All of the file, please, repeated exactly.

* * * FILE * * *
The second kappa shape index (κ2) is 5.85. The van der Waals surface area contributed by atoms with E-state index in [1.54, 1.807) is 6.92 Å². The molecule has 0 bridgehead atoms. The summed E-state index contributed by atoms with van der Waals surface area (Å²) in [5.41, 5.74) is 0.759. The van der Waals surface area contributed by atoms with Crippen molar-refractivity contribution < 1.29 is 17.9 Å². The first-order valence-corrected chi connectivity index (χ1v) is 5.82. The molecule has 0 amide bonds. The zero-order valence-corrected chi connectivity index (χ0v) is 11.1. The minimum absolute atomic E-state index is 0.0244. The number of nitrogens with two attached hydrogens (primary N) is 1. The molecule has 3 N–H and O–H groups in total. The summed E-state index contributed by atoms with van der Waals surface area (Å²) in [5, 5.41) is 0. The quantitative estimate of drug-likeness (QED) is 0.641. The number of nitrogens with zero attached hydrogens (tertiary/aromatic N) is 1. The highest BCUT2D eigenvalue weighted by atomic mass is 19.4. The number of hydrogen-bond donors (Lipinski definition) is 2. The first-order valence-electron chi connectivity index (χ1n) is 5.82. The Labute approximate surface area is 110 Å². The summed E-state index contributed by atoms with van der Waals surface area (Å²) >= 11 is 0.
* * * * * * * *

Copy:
The second kappa shape index (κ2) is 5.85. The van der Waals surface area contributed by atoms with E-state index in [1.54, 1.807) is 6.92 Å². The molecule has 0 bridgehead atoms. The summed E-state index contributed by atoms with van der Waals surface area (Å²) in [5.41, 5.74) is 0.759. The van der Waals surface area contributed by atoms with Crippen molar-refractivity contribution < 1.29 is 17.9 Å². The first-order valence-corrected chi connectivity index (χ1v) is 5.82. The molecule has 0 amide bonds. The zero-order valence-corrected chi connectivity index (χ0v) is 11.1. The minimum absolute atomic E-state index is 0.0244. The number of nitrogens with two attached hydrogens (primary N) is 1. The molecule has 3 N–H and O–H groups in total. The summed E-state index contributed by atoms with van der Waals surface area (Å²) in [5, 5.41) is 0. The quantitative estimate of drug-likeness (QED) is 0.641. The number of nitrogens with zero attached hydrogens (tertiary/aromatic N) is 1. The highest BCUT2D eigenvalue weighted by atomic mass is 19.4. The number of hydrogen-bond donors (Lipinski definition) is 2. The first-order valence-electron chi connectivity index (χ1n) is 5.82. The Labute approximate surface area is 110 Å². The summed E-state index contributed by atoms with van der Waals surface area (Å²) >= 11 is 0.